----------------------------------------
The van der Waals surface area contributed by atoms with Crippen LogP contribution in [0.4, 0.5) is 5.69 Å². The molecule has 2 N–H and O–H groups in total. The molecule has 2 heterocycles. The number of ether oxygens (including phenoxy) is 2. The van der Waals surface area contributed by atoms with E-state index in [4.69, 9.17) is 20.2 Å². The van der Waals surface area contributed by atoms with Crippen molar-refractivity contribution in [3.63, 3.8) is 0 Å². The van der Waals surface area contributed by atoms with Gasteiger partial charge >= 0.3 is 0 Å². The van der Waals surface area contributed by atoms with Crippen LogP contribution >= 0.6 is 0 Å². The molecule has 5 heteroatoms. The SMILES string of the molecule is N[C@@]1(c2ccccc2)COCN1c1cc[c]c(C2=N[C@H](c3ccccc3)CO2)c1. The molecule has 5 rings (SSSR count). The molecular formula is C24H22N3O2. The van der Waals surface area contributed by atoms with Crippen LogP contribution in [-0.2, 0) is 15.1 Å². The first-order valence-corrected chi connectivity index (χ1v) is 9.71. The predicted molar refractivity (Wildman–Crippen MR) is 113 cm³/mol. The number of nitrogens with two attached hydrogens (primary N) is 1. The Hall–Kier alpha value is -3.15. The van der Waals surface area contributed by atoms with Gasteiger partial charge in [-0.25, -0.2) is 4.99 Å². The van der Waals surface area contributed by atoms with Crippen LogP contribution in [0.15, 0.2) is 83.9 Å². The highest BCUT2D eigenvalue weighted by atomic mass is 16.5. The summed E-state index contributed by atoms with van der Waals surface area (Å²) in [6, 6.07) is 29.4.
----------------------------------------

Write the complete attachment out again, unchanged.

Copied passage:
The van der Waals surface area contributed by atoms with Crippen LogP contribution in [0.4, 0.5) is 5.69 Å². The molecule has 2 N–H and O–H groups in total. The molecule has 2 heterocycles. The number of ether oxygens (including phenoxy) is 2. The van der Waals surface area contributed by atoms with E-state index in [4.69, 9.17) is 20.2 Å². The van der Waals surface area contributed by atoms with Crippen molar-refractivity contribution in [3.63, 3.8) is 0 Å². The van der Waals surface area contributed by atoms with Gasteiger partial charge >= 0.3 is 0 Å². The van der Waals surface area contributed by atoms with Crippen LogP contribution >= 0.6 is 0 Å². The molecule has 5 heteroatoms. The SMILES string of the molecule is N[C@@]1(c2ccccc2)COCN1c1cc[c]c(C2=N[C@H](c3ccccc3)CO2)c1. The molecule has 5 rings (SSSR count). The molecular formula is C24H22N3O2. The van der Waals surface area contributed by atoms with Crippen LogP contribution in [-0.2, 0) is 15.1 Å². The first-order valence-corrected chi connectivity index (χ1v) is 9.71. The predicted molar refractivity (Wildman–Crippen MR) is 113 cm³/mol. The number of nitrogens with two attached hydrogens (primary N) is 1. The Hall–Kier alpha value is -3.15. The van der Waals surface area contributed by atoms with Gasteiger partial charge in [-0.25, -0.2) is 4.99 Å². The van der Waals surface area contributed by atoms with Crippen LogP contribution in [0.15, 0.2) is 83.9 Å². The highest BCUT2D eigenvalue weighted by atomic mass is 16.5. The summed E-state index contributed by atoms with van der Waals surface area (Å²) in [6, 6.07) is 29.4.